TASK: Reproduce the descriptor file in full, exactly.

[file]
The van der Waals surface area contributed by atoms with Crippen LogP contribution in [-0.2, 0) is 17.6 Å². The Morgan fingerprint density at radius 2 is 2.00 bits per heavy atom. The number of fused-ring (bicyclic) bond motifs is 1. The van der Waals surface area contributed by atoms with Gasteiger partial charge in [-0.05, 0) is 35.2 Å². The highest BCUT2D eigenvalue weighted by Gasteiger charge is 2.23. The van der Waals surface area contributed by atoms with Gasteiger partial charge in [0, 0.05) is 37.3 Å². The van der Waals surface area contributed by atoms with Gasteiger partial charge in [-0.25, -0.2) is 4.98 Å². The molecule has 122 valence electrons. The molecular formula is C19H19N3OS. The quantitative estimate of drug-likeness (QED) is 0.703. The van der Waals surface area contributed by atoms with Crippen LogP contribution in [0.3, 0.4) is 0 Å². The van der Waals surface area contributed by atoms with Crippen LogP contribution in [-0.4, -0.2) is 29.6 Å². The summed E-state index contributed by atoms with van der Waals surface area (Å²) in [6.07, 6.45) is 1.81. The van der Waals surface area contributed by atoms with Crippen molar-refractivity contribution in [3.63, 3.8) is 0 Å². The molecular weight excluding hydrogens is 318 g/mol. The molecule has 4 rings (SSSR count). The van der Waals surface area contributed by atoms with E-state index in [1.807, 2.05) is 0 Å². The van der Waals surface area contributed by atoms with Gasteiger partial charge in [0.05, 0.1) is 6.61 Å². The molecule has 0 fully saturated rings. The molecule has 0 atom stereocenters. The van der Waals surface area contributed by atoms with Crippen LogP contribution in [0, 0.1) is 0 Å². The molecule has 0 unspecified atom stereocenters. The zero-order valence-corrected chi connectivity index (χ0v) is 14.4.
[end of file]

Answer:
The van der Waals surface area contributed by atoms with Crippen LogP contribution in [-0.2, 0) is 17.6 Å². The Morgan fingerprint density at radius 2 is 2.00 bits per heavy atom. The number of fused-ring (bicyclic) bond motifs is 1. The van der Waals surface area contributed by atoms with Gasteiger partial charge in [-0.05, 0) is 35.2 Å². The highest BCUT2D eigenvalue weighted by Gasteiger charge is 2.23. The van der Waals surface area contributed by atoms with Gasteiger partial charge in [0, 0.05) is 37.3 Å². The van der Waals surface area contributed by atoms with Gasteiger partial charge in [-0.25, -0.2) is 4.98 Å². The molecule has 122 valence electrons. The molecular formula is C19H19N3OS. The quantitative estimate of drug-likeness (QED) is 0.703. The van der Waals surface area contributed by atoms with Crippen LogP contribution in [0.3, 0.4) is 0 Å². The van der Waals surface area contributed by atoms with Crippen LogP contribution in [-0.4, -0.2) is 29.6 Å². The summed E-state index contributed by atoms with van der Waals surface area (Å²) in [6.07, 6.45) is 1.81. The van der Waals surface area contributed by atoms with Crippen molar-refractivity contribution in [3.63, 3.8) is 0 Å². The molecular weight excluding hydrogens is 318 g/mol. The molecule has 4 rings (SSSR count). The van der Waals surface area contributed by atoms with E-state index in [1.807, 2.05) is 0 Å². The van der Waals surface area contributed by atoms with Gasteiger partial charge in [0.05, 0.1) is 6.61 Å². The molecule has 0 fully saturated rings. The molecule has 0 atom stereocenters. The van der Waals surface area contributed by atoms with Crippen LogP contribution in [0, 0.1) is 0 Å². The molecule has 0 unspecified atom stereocenters. The zero-order valence-corrected chi connectivity index (χ0v) is 14.4.